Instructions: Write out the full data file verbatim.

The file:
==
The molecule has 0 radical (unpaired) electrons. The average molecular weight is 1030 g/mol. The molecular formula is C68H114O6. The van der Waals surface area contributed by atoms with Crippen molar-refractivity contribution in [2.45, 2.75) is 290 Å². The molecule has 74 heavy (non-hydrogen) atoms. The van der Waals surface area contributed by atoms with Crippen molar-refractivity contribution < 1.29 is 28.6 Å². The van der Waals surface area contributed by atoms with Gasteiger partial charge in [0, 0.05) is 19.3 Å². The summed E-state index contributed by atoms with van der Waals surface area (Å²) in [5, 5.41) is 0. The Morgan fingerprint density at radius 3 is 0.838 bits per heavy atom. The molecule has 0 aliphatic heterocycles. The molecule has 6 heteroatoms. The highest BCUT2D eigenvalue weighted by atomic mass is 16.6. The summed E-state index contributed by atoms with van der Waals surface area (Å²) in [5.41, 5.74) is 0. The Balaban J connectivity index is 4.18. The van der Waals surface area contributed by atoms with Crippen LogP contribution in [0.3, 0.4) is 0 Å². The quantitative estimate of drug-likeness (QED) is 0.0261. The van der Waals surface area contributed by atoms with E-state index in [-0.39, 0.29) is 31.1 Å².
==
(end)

The molecule has 0 radical (unpaired) electrons. The average molecular weight is 1030 g/mol. The molecular formula is C68H114O6. The van der Waals surface area contributed by atoms with Crippen molar-refractivity contribution in [2.45, 2.75) is 290 Å². The molecule has 74 heavy (non-hydrogen) atoms. The van der Waals surface area contributed by atoms with Crippen molar-refractivity contribution < 1.29 is 28.6 Å². The van der Waals surface area contributed by atoms with Gasteiger partial charge in [0, 0.05) is 19.3 Å². The summed E-state index contributed by atoms with van der Waals surface area (Å²) in [5, 5.41) is 0. The Morgan fingerprint density at radius 3 is 0.838 bits per heavy atom. The molecule has 0 aliphatic heterocycles. The molecule has 6 heteroatoms. The highest BCUT2D eigenvalue weighted by atomic mass is 16.6. The summed E-state index contributed by atoms with van der Waals surface area (Å²) in [5.41, 5.74) is 0. The Balaban J connectivity index is 4.18. The van der Waals surface area contributed by atoms with Crippen LogP contribution in [0.3, 0.4) is 0 Å². The quantitative estimate of drug-likeness (QED) is 0.0261. The van der Waals surface area contributed by atoms with E-state index in [-0.39, 0.29) is 31.1 Å².